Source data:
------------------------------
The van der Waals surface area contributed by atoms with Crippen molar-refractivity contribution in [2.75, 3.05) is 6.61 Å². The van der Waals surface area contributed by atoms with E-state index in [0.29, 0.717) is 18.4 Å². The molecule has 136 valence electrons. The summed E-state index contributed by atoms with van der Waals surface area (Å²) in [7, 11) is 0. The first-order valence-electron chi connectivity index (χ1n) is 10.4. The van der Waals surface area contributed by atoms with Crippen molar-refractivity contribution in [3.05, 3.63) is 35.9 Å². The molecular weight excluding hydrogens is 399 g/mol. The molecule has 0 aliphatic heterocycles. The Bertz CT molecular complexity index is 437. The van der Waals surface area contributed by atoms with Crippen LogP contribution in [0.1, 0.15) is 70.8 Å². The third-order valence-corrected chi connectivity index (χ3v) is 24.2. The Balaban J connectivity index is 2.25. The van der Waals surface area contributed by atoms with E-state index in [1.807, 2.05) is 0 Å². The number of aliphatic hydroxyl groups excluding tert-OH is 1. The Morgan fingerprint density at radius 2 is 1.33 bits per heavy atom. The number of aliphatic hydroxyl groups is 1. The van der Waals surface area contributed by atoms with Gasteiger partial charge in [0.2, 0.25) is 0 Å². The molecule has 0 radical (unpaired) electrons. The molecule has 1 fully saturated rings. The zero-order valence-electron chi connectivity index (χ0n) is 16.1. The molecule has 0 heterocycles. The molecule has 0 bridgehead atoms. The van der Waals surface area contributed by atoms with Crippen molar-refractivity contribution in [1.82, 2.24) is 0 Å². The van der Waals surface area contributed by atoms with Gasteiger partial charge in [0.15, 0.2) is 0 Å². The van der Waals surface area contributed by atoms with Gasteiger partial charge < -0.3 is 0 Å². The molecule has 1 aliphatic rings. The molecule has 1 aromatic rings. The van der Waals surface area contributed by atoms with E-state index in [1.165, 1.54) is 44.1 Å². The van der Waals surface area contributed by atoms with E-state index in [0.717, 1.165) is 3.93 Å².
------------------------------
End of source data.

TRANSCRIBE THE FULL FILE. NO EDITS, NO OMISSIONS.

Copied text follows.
The van der Waals surface area contributed by atoms with Crippen molar-refractivity contribution in [2.75, 3.05) is 6.61 Å². The van der Waals surface area contributed by atoms with E-state index in [0.29, 0.717) is 18.4 Å². The molecule has 136 valence electrons. The summed E-state index contributed by atoms with van der Waals surface area (Å²) in [7, 11) is 0. The first-order valence-electron chi connectivity index (χ1n) is 10.4. The van der Waals surface area contributed by atoms with Crippen molar-refractivity contribution in [3.05, 3.63) is 35.9 Å². The molecular weight excluding hydrogens is 399 g/mol. The molecule has 0 aliphatic heterocycles. The Bertz CT molecular complexity index is 437. The van der Waals surface area contributed by atoms with Crippen LogP contribution in [0.1, 0.15) is 70.8 Å². The third-order valence-corrected chi connectivity index (χ3v) is 24.2. The Balaban J connectivity index is 2.25. The van der Waals surface area contributed by atoms with E-state index in [1.807, 2.05) is 0 Å². The number of aliphatic hydroxyl groups excluding tert-OH is 1. The Morgan fingerprint density at radius 2 is 1.33 bits per heavy atom. The number of aliphatic hydroxyl groups is 1. The van der Waals surface area contributed by atoms with Gasteiger partial charge in [0.2, 0.25) is 0 Å². The molecule has 0 radical (unpaired) electrons. The molecule has 1 fully saturated rings. The zero-order valence-electron chi connectivity index (χ0n) is 16.1. The molecule has 0 heterocycles. The molecule has 0 bridgehead atoms. The van der Waals surface area contributed by atoms with Crippen molar-refractivity contribution in [1.82, 2.24) is 0 Å². The van der Waals surface area contributed by atoms with Gasteiger partial charge in [0.15, 0.2) is 0 Å². The van der Waals surface area contributed by atoms with Gasteiger partial charge < -0.3 is 0 Å². The molecule has 1 aliphatic rings. The molecule has 1 aromatic rings. The van der Waals surface area contributed by atoms with E-state index in [1.165, 1.54) is 44.1 Å². The van der Waals surface area contributed by atoms with E-state index in [0.717, 1.165) is 3.93 Å².